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DO IT YOURSELF WEEK: Day Three – Getting Your Books Out There

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Welcome to the second annual DIY week at QSF. We’ve got a great line-up of topics for the week, some of which are moderated – but in general, we’ll just share information about how to start and manage a small press:

Thursday: Alicia Nordwell – Getting Your Books Out There; Amazon; Other Venues

Friday: Loren Rhoads – Promoting Your Work

Saturday: Hannah Walker – Mistakes to Avoid, Mistakes to Make, Keeping Up Your Morale;

Sunday: Dawn Chapman – Starting Your Own Press/Crowdfunding

You’ve completed your grand opus. You’ve decided to self publish. You’ve got your first book edited, formatted, and ready to go. What next? Alicia Nordwell talks about getting it out there:

Thousands of authors self-publish on a variety of sites, so it should be easy, right? Well, it’s not exactly hard—if you understand there is a lot of work to do before you even hit the seller sites with your manuscript. It ties directly into production, because if you don’t have it right, you’ll need to do it over after the sites reject your submission. So follow along with these tip for a smooth process for your release day!

**If you’re producing a 2nd edition manuscript to self-publish, be sure you have official documentation from the publisher that the rights have reverted back to you as the author. You may need it if a site questions your legal right to republish the eBook, as that will delay publication.

Before You Begin Producing a Manuscript

1. You will need the cover art in both large and small sizes, (as large as 1,400 pixels on the shortest side allowed on Smashwords, 1,000 is on Amazon, down to 200 pixels for All Romance eBooks). If you plan to produce a paperback version of your eBook, you will want high resolution 300 pixels per inch version, but you’ll need to scale down your cover for online use to just 72 ppi. Make sure your artist (or you) know what you’ll need before you start.

2. It’s also important to create a publisher or author account on every site you plan to use well before your publication date. Some can take several days or even more than a week to approve you as a seller on their site.
Producing a Manuscript

1. If you plan to sell on Amazon and Smashwords you will need different Word formats. Amazon requires the file to be .docx and Smashwords requires .doc. There are also some formatting differences, but I’ll be sure to highlight those.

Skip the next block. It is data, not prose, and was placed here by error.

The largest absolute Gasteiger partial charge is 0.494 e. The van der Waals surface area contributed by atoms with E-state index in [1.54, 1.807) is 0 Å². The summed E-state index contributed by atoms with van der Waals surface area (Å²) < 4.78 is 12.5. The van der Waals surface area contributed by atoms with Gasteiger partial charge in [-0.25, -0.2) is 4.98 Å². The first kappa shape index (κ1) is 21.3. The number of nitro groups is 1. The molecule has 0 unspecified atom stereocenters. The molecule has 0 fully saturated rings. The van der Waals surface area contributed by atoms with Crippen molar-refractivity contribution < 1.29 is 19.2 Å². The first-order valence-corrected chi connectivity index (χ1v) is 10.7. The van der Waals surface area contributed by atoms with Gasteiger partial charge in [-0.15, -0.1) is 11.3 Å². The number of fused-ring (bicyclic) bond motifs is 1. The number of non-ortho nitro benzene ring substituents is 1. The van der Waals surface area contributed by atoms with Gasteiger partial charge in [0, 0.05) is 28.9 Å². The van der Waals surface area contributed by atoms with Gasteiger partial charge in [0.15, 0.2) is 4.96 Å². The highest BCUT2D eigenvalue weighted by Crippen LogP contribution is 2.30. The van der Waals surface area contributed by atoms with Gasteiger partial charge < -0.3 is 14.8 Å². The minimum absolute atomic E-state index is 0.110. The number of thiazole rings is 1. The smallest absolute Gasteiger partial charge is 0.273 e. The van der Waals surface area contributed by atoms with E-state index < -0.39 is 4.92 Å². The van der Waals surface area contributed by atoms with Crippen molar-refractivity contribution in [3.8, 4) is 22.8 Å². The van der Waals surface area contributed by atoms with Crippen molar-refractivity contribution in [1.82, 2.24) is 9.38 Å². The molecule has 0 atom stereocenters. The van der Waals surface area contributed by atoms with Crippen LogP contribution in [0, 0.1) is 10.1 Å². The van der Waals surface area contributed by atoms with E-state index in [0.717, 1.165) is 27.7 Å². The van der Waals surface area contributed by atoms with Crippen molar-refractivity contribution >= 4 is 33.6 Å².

2. The most important thing is that you use the “Normal” style in Word, or insure that your text color and font is set to “automatic”. If you’ve ever tried to read an e-book on a black background and the pages looked blank, you found an author who didn’t do this. This also prevents problems like different fonts creeping in if you’ve had various editors using different versions of Word.

3. Choose either block formatting (no paragraph indents and a line break between paragraphs) or indent formatting (first line indents and no space between paragraphs). Do not use tab to create indents! Smashwords will reject your manuscript if you use those or if you use a mix of both formats.

4. Create a table of contents in your word file is easier than generating one on a seller site, and not all provide the option, so I do that in my manuscript Ensure you post it at the beginning of the manuscript and not the end, or Amazon may pull your eBook.

5. Adding in author and social media links. This is okay on both Amazon and All Romance eBooks, but Smashwords will block your eBook from their Premium catalog (all the 3rd party sites like B&N or Apple) faster than you can blink. Strip all these out and use your site author page/bio on the site itself to include that information for readers.

6. You can set up a future date for publishing on all the major selling sites, which gives you a cushion if you’re unsure of your manuscript being accepted. A week, or even two, gives you plenty of time to make tweaks and you can still promote the publishing date beforehand.

Publishing on Amazon

You have your docx file with your 72ppi cover with the short side at least 1000 pixels wide. Great! Log into the KDP and visit your bookshelf and click on the create an eBook. Each field is fairly straightforward and has “What’s this?” help info. A few tips:

1. Make sure you add yourself as a contributor—you are the author. You can also add co-authors, cover artists, or editors.